Per the group’s website, “Mutual Aid Diabetes recognizes the inequity and injustices created and perpetuated by the systems we rely on to survive… We intentionally seek to create a platform for those in our community who have been systemically erased from the conversation around insulin and medication access, especially members of the diabetes community who are (but not limited to) Black, Indigenous, Latinx, type 2, LADA, MODY, type 3C, CFRD, fat, incarcerated, immigrant, un/under-documented, trans, and who have co-occuring disabilities.”
“MAD aims to create a leadership team that is reflective of our community, including those suffering from the insulin crisis, while acknowledging that those who have the resources to take on leadership positions have privileges and access to resources that the diabetes community as a whole often do not.”
In a Diabetes Connections podcast interview in March 2021, MAD leader and T1D Emily Miller from Philadelphia explained that their work is all community-based on a voluntary basis.
They share social media posts for fundraising campaigns, and help connect individuals who need help accessing insulin or can’t afford a doctor’s visit copay. While Miller says they don’t require documentation or proof of someone’s need, they do organically connect and do some “vetting” to determine the need and priority level.
“It takes a lot of strength and vulnerability to ask for help. So, if we can extend some grace and empathy toward everyone who’s out there asking for help, I know we’re going to see a lot of those requests,” Miller said in the podcast.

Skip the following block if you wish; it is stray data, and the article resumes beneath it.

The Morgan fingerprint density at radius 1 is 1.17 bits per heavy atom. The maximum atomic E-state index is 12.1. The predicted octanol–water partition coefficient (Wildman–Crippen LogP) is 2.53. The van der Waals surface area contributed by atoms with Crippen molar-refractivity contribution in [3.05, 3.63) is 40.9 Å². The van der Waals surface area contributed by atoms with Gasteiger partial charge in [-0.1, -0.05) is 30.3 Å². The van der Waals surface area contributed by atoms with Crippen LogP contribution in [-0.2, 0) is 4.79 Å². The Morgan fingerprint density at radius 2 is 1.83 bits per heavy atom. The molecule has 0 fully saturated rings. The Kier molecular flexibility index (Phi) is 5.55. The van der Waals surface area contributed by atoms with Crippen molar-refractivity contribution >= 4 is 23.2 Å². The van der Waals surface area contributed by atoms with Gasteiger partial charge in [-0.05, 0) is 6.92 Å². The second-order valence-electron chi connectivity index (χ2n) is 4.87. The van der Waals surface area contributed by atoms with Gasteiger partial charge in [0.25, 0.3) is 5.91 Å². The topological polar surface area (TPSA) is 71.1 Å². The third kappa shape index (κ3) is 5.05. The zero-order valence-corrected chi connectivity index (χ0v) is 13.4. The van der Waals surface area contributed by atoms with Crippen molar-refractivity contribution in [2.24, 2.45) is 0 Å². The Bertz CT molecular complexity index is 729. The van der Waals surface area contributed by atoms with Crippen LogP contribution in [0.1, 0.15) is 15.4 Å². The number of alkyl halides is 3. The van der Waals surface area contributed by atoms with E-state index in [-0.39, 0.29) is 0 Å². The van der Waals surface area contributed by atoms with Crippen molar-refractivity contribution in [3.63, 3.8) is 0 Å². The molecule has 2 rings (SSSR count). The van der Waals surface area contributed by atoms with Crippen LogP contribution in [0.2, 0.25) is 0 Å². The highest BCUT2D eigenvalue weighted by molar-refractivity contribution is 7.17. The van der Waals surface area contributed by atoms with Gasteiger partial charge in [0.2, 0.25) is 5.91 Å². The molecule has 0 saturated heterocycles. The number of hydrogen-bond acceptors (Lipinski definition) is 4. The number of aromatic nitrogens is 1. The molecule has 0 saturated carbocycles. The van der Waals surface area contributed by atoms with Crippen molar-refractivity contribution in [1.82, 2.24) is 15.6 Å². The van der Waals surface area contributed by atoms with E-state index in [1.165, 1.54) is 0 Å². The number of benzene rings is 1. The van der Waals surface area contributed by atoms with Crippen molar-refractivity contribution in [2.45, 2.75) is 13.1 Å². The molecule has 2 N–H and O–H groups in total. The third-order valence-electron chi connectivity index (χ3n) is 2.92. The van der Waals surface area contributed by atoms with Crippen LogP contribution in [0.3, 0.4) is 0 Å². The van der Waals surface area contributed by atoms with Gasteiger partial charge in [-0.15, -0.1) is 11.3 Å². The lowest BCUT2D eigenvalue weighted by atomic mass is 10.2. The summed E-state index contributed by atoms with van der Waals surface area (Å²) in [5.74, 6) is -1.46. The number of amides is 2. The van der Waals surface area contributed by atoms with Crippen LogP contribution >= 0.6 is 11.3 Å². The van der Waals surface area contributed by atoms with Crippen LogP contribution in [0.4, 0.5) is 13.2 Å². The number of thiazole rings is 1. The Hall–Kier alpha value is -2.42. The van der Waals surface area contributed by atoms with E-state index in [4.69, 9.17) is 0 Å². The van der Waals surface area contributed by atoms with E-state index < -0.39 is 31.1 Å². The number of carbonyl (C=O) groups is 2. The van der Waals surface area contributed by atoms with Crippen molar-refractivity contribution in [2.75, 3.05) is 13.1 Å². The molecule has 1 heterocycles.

“We are here to help each other. What do we owe to each other? Hopefully it’s that community feeling, knowing that you are going to be caught if you fall, or if there’s a crack we are going to help fulfill that, and catch you when you’re at that low point.”
To learn more about MAD or get involved yourself, go here.
The other new group developing a mutual aid organization for the D-Community is called ReciprocAid. It’s based in San Jose, California, and limits its focus to that part of the country (at least for now).
A youth-led effort, ReciprocAid was established in summer 2020 after a group of students took a school project concept beyond the classroom. They worked under the mentorship of longtime T1D and healthcare design strategist Justus Harris. The students aimed to create an organization that could make diabetes supplies more accessible to people who couldn’t afford the high costs.
“Mutual aid works within the community, in solidarity,” Harris says. “It’s one of the tragedies of the medical system, that people often aren’t so concerned about how to use their medications correctly, but even just having them.”
While it’s still in the early development phases, ReciprocAid aims to create a support system through peer-to-peer supply exchanges, or even establish a legal clearinghouse for supply donations to community clinics. The hope is to work with local clinics on creating a legal framework for medication distribution, as well as providing information and resources as needed.
“One perspective we have is that it’s possible to work with existing organizations committed to serving people who may be in a gap in the healthcare system — such as community clinics, where there’s a type of building on an existing supply chain relationship,” Harris told DiabetesMine.
“There’s more structure there, than doing things exclusively through social media. Not to say it can’t work, but we’re really looking at how we can be geographically specific.”
Harris expects the team to develop a pilot in 2021 and become an official nonprofit org while working with others in the community already serving people. ReciprocAid is not exclusive to T1D but instead aims to help people with any form of diabetes who need the assistance most, he adds.
To ask for, or provide help, you can sign up with ReciprocAid here.
This is a tricky question and the answer may depend on a whole host of factors.